Click here to find out how you can help, too.


Read/Post Comments (11) | Recommend This Article (58)

Comments from our Foolish Readers

Help us keep this a respectfully Foolish area! This is a place for our readers to discuss, debate, and learn more about the Foolish investing topic you read about above. Help us keep it clean and safe. If you believe a comment is abusive or otherwise violates our Fool's Rules, please report it via the Report this Comment Report this Comment icon found on every comment.

  • Report this Comment On December 21, 2013, at 4:41 PM, gskinner75006 wrote:

    Not to rain on your parade, but have you read the articles about the state of the education system in this country?

  • Report this Comment On December 22, 2013, at 5:21 PM, patriot4971 wrote:

    I want to say a lot about this article but I much rather not. I see Alyce Lomax's name on any article...I shake my head and move on.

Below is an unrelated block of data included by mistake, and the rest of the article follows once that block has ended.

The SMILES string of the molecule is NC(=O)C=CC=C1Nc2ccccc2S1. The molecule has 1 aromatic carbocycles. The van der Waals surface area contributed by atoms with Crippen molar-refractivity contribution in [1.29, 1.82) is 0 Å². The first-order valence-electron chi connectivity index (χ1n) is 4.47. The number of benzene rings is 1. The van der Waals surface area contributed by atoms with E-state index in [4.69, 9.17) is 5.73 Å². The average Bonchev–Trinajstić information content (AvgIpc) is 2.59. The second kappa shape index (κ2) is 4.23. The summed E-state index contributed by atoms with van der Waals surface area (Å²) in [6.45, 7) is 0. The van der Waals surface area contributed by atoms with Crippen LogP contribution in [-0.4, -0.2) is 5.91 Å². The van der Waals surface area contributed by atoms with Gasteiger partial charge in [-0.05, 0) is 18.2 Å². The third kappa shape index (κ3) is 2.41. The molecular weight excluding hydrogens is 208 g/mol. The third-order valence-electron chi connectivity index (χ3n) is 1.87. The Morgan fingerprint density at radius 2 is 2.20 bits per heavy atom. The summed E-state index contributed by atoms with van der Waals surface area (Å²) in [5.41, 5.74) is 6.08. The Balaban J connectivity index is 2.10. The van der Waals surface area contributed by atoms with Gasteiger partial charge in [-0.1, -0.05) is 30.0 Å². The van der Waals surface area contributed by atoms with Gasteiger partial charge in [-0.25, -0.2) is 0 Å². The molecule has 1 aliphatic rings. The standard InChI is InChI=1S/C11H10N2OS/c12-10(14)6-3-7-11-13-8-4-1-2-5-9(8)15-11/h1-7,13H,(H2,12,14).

• Report this Comment On December 22, 2013, at 5:51 PM, TMFVelvetHammer wrote:

    To the two commentors above:

    Do either of these things preclude people from helping Pencils of Promise?

    The cool thing about being part of a wealthy nation is that we can give a little bit to this great cause (which will help create international wealth, which over time makes for stronger trade partners, making us even wealthier) while still contributing towards better domestic education.

    And patriot4971 - the best way to get to the truth about any topic is to read things that you may disagree with, or that may challenge your belief, thesis, or opinion. Only following those that you already agree with will leave you in bad shape when they (and you) turn out to be wrong...